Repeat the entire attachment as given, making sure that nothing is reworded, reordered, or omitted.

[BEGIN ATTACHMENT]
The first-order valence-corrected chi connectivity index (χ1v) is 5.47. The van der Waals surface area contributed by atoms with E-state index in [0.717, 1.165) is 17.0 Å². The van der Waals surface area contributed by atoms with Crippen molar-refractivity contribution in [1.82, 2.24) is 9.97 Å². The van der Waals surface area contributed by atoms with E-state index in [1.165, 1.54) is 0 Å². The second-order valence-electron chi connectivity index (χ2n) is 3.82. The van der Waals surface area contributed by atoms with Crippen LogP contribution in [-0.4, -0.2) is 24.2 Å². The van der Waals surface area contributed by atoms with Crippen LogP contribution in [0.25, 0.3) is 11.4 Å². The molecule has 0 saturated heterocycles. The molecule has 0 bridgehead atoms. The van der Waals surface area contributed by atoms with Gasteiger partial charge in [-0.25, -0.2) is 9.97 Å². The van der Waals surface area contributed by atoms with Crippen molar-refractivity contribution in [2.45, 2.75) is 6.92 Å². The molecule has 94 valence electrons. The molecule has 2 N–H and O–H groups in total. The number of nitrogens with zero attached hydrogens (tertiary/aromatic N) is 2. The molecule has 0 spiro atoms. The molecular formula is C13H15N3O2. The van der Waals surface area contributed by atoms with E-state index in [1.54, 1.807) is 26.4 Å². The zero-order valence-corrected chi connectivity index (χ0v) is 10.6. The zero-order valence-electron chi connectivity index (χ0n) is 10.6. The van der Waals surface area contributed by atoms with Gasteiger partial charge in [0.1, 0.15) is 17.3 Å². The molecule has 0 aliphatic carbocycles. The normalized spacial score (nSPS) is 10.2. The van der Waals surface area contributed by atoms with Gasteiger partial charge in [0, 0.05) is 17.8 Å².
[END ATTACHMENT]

The first-order valence-corrected chi connectivity index (χ1v) is 5.47. The van der Waals surface area contributed by atoms with E-state index in [0.717, 1.165) is 17.0 Å². The van der Waals surface area contributed by atoms with Crippen molar-refractivity contribution in [1.82, 2.24) is 9.97 Å². The van der Waals surface area contributed by atoms with E-state index in [1.165, 1.54) is 0 Å². The second-order valence-electron chi connectivity index (χ2n) is 3.82. The van der Waals surface area contributed by atoms with Crippen LogP contribution in [-0.4, -0.2) is 24.2 Å². The van der Waals surface area contributed by atoms with Crippen LogP contribution in [0.25, 0.3) is 11.4 Å². The molecule has 0 saturated heterocycles. The molecule has 0 bridgehead atoms. The van der Waals surface area contributed by atoms with Gasteiger partial charge in [-0.25, -0.2) is 9.97 Å². The van der Waals surface area contributed by atoms with Crippen molar-refractivity contribution in [2.45, 2.75) is 6.92 Å². The molecule has 94 valence electrons. The molecule has 2 N–H and O–H groups in total. The number of nitrogens with zero attached hydrogens (tertiary/aromatic N) is 2. The molecule has 0 spiro atoms. The molecular formula is C13H15N3O2. The van der Waals surface area contributed by atoms with E-state index in [1.54, 1.807) is 26.4 Å². The zero-order valence-corrected chi connectivity index (χ0v) is 10.6. The zero-order valence-electron chi connectivity index (χ0n) is 10.6. The van der Waals surface area contributed by atoms with Gasteiger partial charge in [0.1, 0.15) is 17.3 Å². The molecule has 0 aliphatic carbocycles. The normalized spacial score (nSPS) is 10.2. The van der Waals surface area contributed by atoms with Gasteiger partial charge in [0, 0.05) is 17.8 Å².